Sellers, buyers agree on these 3 concessions in homebuying process: survey

The number of homes for sale has continued to be a major pain point for housing affordability. Still, sellers and buyers have been willing to make similar compromises to get a deal done, according to a survey. 

A combination of fewer new homes being built and a limited existing housing supply has pushed the number of new listings to its lowest since 2004, according to an Opendoor survey. 

Although many Americans said that the lack of housing supply wasn’t a cause for concern, 72% worried that it could push home prices up and affordability down, according to the survey.

Current high mortgage rates have further complicated supply and affordability issues. The rate on a 30-year mortgage has hovered in the 6% to 7% range since the start of the year. Buyers, and usually sellers, said this has added to affordability issues.  

“Earlier this year, we saw buyers wait for declining home prices and scant competition, while many sellers expected the soaring prices and intense competition we experienced in 2021,” Amit Arora, vice president of investments at Opendoor, said. “But things have changed. Now, more sellers are sitting on the sidelines – many feeling locked in their current interest rates – and as a result, supply is dwindling.”

If you are looking to take advantage of the current mortgage rates by refinancing your mortgage loan, or are ready to shop for the best rate on a loan, you could consider visiting an online marketplace like Credible to compare rates, choose your loan term, and get preapproved with multiple lenders at once.


Sellers and buyers agree on these concessions

Americans said that in the current market, sellers have the upper hand, according to the survey. 

However, the most important thing that 87% of sellers said they wanted from the homebuying process was the certainty that an offer would not founder. That’s why 76% of sellers and 80% of buyers said they were willing to make compromises.  

The top three concessions buyers and sellers said they were willing to make included flexibility on the closing date, paying for inspection fees, and paying for closing costs, the survey said. 

“While we report on buyers and sellers separately, in reality, these populations overlap – 72% of sellers are also buyers,” Arora said. “This means that if it’s hard to buy, it’s hard to move forward with their sale. 

“So rather than debating whether it’s a seller’s market or a buyer’s market, our hope is that given the right tools and resources, home sellers and prospective buyers across generations can find a home they love and afford,” Arora continued.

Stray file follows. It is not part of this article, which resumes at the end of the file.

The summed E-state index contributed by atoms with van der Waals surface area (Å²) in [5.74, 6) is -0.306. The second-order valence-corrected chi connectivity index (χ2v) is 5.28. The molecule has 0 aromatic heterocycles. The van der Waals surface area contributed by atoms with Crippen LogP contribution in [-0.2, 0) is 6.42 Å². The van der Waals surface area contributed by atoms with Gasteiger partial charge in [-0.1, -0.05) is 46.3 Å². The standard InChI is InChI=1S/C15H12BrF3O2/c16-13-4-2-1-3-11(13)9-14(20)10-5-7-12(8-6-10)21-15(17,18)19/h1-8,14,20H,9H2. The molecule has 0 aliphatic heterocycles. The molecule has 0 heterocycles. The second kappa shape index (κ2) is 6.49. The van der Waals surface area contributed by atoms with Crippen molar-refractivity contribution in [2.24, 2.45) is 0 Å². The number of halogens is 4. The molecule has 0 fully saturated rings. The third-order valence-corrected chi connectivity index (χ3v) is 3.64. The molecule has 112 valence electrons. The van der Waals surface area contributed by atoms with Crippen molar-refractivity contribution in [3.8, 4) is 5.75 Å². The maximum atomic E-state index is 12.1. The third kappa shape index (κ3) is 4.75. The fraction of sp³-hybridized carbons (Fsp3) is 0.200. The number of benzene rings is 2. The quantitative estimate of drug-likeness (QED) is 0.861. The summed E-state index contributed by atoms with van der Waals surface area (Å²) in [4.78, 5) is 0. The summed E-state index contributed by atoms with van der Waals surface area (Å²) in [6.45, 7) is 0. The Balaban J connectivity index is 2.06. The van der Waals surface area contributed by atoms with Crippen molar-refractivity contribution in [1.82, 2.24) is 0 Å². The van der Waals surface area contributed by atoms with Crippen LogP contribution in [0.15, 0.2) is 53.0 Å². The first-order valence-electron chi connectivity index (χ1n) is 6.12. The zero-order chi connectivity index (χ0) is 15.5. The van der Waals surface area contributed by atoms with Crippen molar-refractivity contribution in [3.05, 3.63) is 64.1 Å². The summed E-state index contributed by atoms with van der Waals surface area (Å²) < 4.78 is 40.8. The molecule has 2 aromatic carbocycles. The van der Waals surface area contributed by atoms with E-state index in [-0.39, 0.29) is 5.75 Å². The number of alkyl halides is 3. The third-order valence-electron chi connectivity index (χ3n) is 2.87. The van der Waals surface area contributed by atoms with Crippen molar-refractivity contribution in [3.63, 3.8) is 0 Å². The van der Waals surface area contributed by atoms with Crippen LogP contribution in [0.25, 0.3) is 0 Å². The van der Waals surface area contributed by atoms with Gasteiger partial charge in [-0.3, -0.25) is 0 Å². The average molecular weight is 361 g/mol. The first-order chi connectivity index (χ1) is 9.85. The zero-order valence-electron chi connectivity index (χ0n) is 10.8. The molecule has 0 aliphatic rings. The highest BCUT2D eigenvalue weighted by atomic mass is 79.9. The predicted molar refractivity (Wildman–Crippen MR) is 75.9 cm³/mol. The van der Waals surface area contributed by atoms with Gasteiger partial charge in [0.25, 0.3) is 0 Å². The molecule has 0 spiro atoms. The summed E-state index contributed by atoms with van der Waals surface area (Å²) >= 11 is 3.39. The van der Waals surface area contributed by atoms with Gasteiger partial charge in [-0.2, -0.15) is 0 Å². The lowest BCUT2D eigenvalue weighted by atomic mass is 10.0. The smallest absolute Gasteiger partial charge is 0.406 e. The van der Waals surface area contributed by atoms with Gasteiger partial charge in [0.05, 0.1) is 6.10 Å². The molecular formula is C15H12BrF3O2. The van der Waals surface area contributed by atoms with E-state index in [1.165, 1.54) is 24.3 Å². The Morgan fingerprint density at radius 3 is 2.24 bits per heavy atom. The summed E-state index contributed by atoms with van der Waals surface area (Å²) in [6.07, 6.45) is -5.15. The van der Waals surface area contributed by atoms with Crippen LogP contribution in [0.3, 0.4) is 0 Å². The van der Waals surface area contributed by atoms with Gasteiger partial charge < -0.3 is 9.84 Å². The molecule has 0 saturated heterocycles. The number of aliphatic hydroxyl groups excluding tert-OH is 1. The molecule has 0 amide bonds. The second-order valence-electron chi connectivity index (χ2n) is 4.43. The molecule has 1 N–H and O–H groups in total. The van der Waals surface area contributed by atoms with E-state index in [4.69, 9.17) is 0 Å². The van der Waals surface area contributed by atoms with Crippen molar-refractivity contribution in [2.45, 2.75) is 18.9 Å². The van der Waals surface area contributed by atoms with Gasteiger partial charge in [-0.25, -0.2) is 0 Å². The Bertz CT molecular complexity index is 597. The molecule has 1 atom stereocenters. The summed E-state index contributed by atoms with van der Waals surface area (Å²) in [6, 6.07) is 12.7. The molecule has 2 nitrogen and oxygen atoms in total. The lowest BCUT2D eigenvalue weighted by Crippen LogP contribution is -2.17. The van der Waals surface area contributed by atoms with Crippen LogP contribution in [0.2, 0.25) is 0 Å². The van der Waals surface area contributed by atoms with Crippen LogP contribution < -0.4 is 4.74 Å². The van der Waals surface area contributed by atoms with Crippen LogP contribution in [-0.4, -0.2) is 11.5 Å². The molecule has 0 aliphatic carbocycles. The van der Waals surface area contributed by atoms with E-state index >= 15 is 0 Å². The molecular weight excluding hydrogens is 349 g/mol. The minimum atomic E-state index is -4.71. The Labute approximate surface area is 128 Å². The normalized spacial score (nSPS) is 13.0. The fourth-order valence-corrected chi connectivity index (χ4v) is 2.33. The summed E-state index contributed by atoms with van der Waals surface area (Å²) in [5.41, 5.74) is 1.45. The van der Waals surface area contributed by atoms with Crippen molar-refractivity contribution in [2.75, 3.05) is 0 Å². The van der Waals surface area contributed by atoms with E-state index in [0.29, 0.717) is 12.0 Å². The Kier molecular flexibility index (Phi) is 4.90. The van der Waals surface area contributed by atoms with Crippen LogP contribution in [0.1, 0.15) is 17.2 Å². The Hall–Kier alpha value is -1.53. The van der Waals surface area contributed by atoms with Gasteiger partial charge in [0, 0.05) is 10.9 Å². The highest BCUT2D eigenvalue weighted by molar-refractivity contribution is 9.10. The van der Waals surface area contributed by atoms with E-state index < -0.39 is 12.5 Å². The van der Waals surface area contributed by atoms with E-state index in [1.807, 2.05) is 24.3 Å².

If you want to take advantage of interest rates before they potentially go up, you could consider shopping for a new mortgage or refinancing your existing one. You can visit Credible to speak with a mortgage expert and get your questions answered.


Inventory crunch drives home prices up

The lack of supply and growing demand could drive home prices up 3.9% in 2023, according to a Zillow analysis. 

Driving the increase in prices is Zillow’s lower for-sale inventory forecast, and the expectation that mortgage rates will drop over the long-term, which would improve housing affordability and boost housing demand.

“The expected combination of better affordability with tighter inventory accounts for the prediction for more upward pressure on home values,” Zillow said in its report.

High home prices and mortgage rates were why 78% of Americans said it was a bad time to buy a home, according to a Gallup survey conducted in April. 

“It is likely that Americans’ pessimism about homebuying reflects the high prices and high-interest rates that are conspiring to make mortgage payments less affordable,” Gallup said. “These attitudes may keep many prospective homebuyers out of the market.

“At the same time, Americans still regard real estate as the best long-term investment over stocks, gold and other options, even though fewer give real estate that distinction than have in recent years,” Gallup continued.

Homebuyers may find a better mortgage rate by shopping several lenders. If you are ready to shop for a mortgage loan, you can visit Credible to help you compare interest rates from multiple mortgage lenders and choose the one with the best rate for you.


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